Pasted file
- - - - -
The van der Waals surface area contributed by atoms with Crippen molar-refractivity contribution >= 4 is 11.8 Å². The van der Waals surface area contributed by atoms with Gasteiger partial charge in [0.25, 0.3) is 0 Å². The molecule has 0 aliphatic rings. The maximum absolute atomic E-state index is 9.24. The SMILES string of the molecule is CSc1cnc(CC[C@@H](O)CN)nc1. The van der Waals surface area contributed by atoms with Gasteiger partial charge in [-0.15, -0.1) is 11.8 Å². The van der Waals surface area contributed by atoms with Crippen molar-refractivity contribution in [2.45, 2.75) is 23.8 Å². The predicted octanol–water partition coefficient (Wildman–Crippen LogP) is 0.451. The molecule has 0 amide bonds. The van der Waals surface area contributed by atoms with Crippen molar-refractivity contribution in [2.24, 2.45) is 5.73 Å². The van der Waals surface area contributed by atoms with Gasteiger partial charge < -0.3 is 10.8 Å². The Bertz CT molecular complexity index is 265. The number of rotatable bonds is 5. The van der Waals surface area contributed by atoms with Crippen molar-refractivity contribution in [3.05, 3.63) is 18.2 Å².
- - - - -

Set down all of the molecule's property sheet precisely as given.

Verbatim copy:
The van der Waals surface area contributed by atoms with Crippen molar-refractivity contribution >= 4 is 11.8 Å². The van der Waals surface area contributed by atoms with Gasteiger partial charge in [0.25, 0.3) is 0 Å². The molecule has 0 aliphatic rings. The maximum absolute atomic E-state index is 9.24. The SMILES string of the molecule is CSc1cnc(CC[C@@H](O)CN)nc1. The van der Waals surface area contributed by atoms with Gasteiger partial charge in [-0.15, -0.1) is 11.8 Å². The van der Waals surface area contributed by atoms with Crippen molar-refractivity contribution in [2.45, 2.75) is 23.8 Å². The predicted octanol–water partition coefficient (Wildman–Crippen LogP) is 0.451. The molecule has 0 amide bonds. The van der Waals surface area contributed by atoms with Crippen molar-refractivity contribution in [2.24, 2.45) is 5.73 Å². The van der Waals surface area contributed by atoms with Gasteiger partial charge < -0.3 is 10.8 Å². The Bertz CT molecular complexity index is 265. The number of rotatable bonds is 5. The van der Waals surface area contributed by atoms with Crippen molar-refractivity contribution in [3.05, 3.63) is 18.2 Å².